TEENAGERS ARE TARGETED WITH POTENTIALLY DANGEROUS APPS
Parents, are you aware of Spotafriend, Yellow and Omegle? A recent article in the San Diego Union Tribune newspaper in November 2017 quotes representatives from the San Diego-based Internet Crimes Against Children Task Force, which is part of over 60 regional task forces across the country that focus on investigating Internet crimes against children. Spotafriend and Yellow are apps that are marketed to teens and are potentially dangerous according to law enforcement officials. Omegle isn’t an app but a website that can be accessed on mobile devices, “A chat room of sorts.” Investigators warn that adults on teen apps use various ploys to lure their victims. “Most of the apps, experts say, lack effective security measures to keep predators away.” “It is not uncommon for victims to be 11 or 12 years old, with the youngest being around 8 or 9 years old.” “As for the victims, boys and girls are represented fairly evenly in the cases they have investigated.”
A sergeant on the task force is quoted as saying, “It’s on the parents. They’re giving their child a gateway into the world when they give them that phone or that tablet. The good, the bad, the ugly.” Parents have a limited time available to effectively parent, guide and protect their minors. You need to know their friends, who they are communicating with, and keep them away from bad influences. Their minds are not fully developed while teenagers. They can be easily led astray and fall victim to the influences of others.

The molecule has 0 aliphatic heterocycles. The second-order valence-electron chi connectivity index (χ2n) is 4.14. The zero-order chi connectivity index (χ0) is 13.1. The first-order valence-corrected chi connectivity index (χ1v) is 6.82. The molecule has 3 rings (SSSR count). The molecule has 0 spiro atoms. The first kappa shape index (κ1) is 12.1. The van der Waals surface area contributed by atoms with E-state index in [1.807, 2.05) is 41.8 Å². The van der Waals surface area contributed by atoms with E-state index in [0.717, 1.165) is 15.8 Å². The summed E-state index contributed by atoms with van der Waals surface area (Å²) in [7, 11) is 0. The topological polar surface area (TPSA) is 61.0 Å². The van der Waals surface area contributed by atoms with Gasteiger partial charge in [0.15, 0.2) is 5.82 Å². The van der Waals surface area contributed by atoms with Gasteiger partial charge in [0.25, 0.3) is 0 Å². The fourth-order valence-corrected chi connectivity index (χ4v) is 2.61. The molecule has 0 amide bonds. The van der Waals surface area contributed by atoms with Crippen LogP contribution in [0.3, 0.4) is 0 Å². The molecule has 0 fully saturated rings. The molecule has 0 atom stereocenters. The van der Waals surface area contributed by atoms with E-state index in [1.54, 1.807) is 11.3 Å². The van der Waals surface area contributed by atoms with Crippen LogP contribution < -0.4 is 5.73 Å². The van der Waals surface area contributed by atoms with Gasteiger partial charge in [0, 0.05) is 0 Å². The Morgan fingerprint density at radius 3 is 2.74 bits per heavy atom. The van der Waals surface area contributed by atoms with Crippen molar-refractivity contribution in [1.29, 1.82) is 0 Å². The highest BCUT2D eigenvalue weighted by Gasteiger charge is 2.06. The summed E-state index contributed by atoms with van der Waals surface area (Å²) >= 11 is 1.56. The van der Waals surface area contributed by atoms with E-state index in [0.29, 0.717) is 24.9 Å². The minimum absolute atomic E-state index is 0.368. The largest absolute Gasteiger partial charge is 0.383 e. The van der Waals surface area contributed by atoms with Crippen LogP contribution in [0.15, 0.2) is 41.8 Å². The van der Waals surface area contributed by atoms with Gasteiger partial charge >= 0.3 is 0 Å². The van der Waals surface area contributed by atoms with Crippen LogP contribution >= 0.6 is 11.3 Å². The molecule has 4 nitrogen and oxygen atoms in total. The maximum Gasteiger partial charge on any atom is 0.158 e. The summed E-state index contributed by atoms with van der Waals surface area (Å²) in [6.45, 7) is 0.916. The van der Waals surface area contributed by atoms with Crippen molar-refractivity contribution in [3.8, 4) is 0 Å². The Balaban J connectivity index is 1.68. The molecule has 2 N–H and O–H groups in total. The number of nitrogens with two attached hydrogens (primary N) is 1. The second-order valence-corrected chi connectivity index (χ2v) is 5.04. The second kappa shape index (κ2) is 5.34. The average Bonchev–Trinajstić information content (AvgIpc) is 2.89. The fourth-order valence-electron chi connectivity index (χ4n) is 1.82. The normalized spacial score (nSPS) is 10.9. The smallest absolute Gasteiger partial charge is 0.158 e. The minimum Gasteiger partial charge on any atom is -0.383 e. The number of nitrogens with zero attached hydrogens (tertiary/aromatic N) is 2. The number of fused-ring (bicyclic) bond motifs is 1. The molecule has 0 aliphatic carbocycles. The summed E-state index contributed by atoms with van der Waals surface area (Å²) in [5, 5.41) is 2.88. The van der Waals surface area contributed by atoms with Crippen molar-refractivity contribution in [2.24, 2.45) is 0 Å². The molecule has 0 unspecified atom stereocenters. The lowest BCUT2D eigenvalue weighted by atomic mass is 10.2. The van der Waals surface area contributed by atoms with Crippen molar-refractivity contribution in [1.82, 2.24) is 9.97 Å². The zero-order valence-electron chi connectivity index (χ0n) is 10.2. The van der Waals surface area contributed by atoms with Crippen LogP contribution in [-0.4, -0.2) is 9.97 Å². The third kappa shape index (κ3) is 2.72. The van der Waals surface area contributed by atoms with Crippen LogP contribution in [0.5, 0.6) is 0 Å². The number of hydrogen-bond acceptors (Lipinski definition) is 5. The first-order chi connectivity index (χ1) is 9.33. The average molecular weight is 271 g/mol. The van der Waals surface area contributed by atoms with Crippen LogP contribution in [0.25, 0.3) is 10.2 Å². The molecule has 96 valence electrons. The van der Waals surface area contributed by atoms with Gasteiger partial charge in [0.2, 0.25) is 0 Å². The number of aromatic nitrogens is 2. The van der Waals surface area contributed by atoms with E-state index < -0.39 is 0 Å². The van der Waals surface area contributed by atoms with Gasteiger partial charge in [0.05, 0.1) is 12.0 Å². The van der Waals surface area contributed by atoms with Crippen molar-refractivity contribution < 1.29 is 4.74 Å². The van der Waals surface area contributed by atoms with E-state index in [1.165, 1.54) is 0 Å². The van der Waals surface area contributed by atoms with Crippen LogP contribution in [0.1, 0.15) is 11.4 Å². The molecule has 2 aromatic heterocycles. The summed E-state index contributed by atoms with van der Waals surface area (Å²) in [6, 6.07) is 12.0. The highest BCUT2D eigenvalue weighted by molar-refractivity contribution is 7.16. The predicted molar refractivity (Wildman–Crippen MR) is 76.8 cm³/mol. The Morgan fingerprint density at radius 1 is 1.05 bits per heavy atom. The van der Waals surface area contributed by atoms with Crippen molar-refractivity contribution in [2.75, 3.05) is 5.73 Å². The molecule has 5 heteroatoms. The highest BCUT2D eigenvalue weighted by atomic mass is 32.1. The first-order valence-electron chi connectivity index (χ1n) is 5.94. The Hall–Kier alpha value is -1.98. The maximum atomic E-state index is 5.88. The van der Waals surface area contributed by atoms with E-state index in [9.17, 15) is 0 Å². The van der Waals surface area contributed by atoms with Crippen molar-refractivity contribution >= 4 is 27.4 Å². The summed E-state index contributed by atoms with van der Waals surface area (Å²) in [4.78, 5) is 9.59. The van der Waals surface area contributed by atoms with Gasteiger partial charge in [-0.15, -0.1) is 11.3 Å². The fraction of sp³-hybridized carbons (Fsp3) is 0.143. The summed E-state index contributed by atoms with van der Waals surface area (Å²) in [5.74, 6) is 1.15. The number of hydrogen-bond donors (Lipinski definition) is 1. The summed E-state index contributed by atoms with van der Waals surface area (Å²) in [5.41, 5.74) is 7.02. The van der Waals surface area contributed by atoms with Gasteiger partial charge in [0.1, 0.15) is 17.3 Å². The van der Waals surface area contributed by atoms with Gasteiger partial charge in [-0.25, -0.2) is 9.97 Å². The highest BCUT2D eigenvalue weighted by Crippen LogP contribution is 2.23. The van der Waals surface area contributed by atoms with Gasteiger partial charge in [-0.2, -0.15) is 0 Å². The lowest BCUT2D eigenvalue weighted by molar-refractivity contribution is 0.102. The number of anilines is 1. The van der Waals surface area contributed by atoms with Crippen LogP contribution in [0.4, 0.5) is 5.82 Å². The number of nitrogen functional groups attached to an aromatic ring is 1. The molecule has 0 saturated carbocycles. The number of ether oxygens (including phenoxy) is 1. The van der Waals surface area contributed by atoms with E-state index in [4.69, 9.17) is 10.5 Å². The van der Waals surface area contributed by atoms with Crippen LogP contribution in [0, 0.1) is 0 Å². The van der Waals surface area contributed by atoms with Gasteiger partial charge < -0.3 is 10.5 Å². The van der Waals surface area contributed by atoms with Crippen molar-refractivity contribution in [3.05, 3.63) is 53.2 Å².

I am a former prosecutor and a defense attorney with over 47 years of legal experience. I do not want to have to represent your teenager who has sexted, has threatened to shoot someone at school, has bullied another person, has possessed and furnished child pornography, and has committed other crimes with their smartphones. I do not want one of your children to be a victim. A teenager viewing pornography is like pouring gasoline on a fire. This can lead to a minor teenager experimenting with sexual acts with other minor children.
Those of you who regularly read my blogs know I and other professionals have preached about the dangers of providing your teenagers with smartphones. You are a protective parent, not a bad parent, by denying your teenager a smartphone. There are phones available for telephone calls and texts that do not provide an entryway to the Internet. Computers, video games and other devices that permit your minor Internet access have to be closely monitored. Once they turn 18, they are adults. If they want to work and pay for cellular data, their smartphone, and the monthly plan that is their right to do so. You have done all you can to properly guide and protect them in their formative years.
Please review some of our prior blogs on this subject. THE MOST DANGEROUS GIFT – A CELL PHONE JUST SAY NO TO SMART PHONES FOR YOUR TEENAGERS